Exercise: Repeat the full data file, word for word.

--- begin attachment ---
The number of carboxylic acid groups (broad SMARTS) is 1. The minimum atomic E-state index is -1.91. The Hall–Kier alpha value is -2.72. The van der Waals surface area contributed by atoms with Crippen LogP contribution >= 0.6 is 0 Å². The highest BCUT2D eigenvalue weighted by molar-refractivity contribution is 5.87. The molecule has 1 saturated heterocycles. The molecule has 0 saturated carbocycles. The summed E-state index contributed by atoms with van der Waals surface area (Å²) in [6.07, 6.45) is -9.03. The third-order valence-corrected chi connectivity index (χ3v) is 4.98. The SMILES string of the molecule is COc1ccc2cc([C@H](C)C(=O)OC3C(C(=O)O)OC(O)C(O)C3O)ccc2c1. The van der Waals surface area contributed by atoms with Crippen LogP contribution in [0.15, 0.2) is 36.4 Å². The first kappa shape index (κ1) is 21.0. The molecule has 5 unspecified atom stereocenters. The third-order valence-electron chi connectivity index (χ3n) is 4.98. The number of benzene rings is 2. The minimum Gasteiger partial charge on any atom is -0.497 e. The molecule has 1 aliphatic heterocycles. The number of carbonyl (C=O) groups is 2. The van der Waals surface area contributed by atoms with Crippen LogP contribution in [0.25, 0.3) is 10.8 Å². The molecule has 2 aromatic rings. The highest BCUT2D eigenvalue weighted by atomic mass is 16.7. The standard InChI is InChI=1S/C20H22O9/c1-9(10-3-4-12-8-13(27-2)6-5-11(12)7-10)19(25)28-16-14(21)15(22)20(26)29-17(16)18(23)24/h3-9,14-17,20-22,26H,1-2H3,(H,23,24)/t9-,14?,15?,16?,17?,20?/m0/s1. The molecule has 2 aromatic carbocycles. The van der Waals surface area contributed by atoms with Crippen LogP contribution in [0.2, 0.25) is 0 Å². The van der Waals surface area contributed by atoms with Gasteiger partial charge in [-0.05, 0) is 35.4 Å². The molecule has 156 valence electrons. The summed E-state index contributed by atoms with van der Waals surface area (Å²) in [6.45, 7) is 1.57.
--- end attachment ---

The number of carboxylic acid groups (broad SMARTS) is 1. The minimum atomic E-state index is -1.91. The Hall–Kier alpha value is -2.72. The van der Waals surface area contributed by atoms with Crippen LogP contribution >= 0.6 is 0 Å². The highest BCUT2D eigenvalue weighted by molar-refractivity contribution is 5.87. The molecule has 1 saturated heterocycles. The molecule has 0 saturated carbocycles. The summed E-state index contributed by atoms with van der Waals surface area (Å²) in [6.07, 6.45) is -9.03. The third-order valence-corrected chi connectivity index (χ3v) is 4.98. The SMILES string of the molecule is COc1ccc2cc([C@H](C)C(=O)OC3C(C(=O)O)OC(O)C(O)C3O)ccc2c1. The van der Waals surface area contributed by atoms with Crippen LogP contribution in [0.15, 0.2) is 36.4 Å². The first kappa shape index (κ1) is 21.0. The molecule has 5 unspecified atom stereocenters. The third-order valence-electron chi connectivity index (χ3n) is 4.98. The number of benzene rings is 2. The minimum Gasteiger partial charge on any atom is -0.497 e. The molecule has 1 aliphatic heterocycles. The number of carbonyl (C=O) groups is 2. The van der Waals surface area contributed by atoms with Crippen LogP contribution in [0.25, 0.3) is 10.8 Å². The molecule has 2 aromatic rings. The highest BCUT2D eigenvalue weighted by atomic mass is 16.7. The standard InChI is InChI=1S/C20H22O9/c1-9(10-3-4-12-8-13(27-2)6-5-11(12)7-10)19(25)28-16-14(21)15(22)20(26)29-17(16)18(23)24/h3-9,14-17,20-22,26H,1-2H3,(H,23,24)/t9-,14?,15?,16?,17?,20?/m0/s1. The molecule has 2 aromatic carbocycles. The van der Waals surface area contributed by atoms with Crippen LogP contribution in [0.2, 0.25) is 0 Å². The van der Waals surface area contributed by atoms with Gasteiger partial charge in [-0.05, 0) is 35.4 Å². The molecule has 156 valence electrons. The summed E-state index contributed by atoms with van der Waals surface area (Å²) in [6.45, 7) is 1.57.